Information technology: tools for better sales and marketing
Why is it that most businesses, except for the very smallest, have used computerised accounting packages for years but few are experienced in the use of sales and marketing systems? Yet, if you ask almost any manager of a small or medium-sized company what his or her greatest challenge is, they are more likely to talk about attracting and retaining customers and even getting decent sales staff than knowing the status of their bank accounts.
As SMEs become more confident in the use of information technology, one of their priorities must be to use computing tools to give them a greater understanding of their markets, customers and prospects. Most organisations begin by trying to cut sales costs by automating existing processes. Current sales and marketing systems use is therefore dominated by supporting field sales through lead handling, telemarketing, direct mail, personal time and activity productivity, and management.
This should lead to better quality customer contact, sales activity reporting and marketing intelligence but rarely does. Why? Because to achieve the greatest benefits from computerised sales and marketing systems, organisations should look to change the way they approach the market and sell.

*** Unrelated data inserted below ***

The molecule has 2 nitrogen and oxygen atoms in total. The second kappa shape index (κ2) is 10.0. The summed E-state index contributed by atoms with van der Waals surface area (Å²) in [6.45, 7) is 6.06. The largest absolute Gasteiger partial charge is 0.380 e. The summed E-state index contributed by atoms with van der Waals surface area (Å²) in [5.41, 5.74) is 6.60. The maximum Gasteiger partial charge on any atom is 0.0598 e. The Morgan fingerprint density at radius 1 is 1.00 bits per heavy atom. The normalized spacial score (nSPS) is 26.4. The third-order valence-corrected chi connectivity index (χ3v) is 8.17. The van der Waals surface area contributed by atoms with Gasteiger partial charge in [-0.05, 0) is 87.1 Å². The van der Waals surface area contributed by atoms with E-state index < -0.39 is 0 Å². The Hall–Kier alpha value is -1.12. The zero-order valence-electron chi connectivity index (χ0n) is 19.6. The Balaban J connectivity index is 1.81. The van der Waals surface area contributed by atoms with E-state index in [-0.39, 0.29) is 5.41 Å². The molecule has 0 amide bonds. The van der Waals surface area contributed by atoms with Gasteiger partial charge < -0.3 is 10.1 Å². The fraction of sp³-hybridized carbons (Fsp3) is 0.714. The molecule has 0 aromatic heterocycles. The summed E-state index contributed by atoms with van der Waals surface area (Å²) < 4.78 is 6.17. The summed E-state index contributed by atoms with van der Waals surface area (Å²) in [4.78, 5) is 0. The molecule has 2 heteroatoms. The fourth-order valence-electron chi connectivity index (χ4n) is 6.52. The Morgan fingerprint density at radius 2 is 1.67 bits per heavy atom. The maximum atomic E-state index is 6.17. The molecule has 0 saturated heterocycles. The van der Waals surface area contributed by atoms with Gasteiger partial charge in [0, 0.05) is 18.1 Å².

Appraise your sales and marketing systems on the basis of measurable business goals such as increased sales and gross profit margins, reduced costs and enhanced competitive positioning. Computer-based systems should address sales and marketing objectives such as the development of new business, existing accounts and customer loyalty, as well as campaign planning. IT can also assist processes such as market and product segmentation, competitor analysis and marketing communications.
Installing a structured and visible sales and marketing system on a previously unstructured operational area frequently exposes flaws in procedures, data flows and quality of management information. As a result, systems are often upgraded or changed once installed, due to better understanding of the system capabilities and requirements. Probably the shortest time to implement a small self-contained system is between one and three months, with the average being four to six months. Larger integrated systems need longer - anything up to 18 months.
A friend, who runs an import distribution company, recently told me that he had achieved a four-fold increase in profit over an 18-month timescale since rolling out his system. His advice? Run a formal pilot project, which can then, if a variety of milestones are reached, evolve into a scaled roll-out. This allows time to iron out 'bugs' in the package and the process in a controlled environment, devise training and support programmes, and develop a benefits appraisal method and system.
Rob Wirszcyz is head of the Computer Services and Software Association.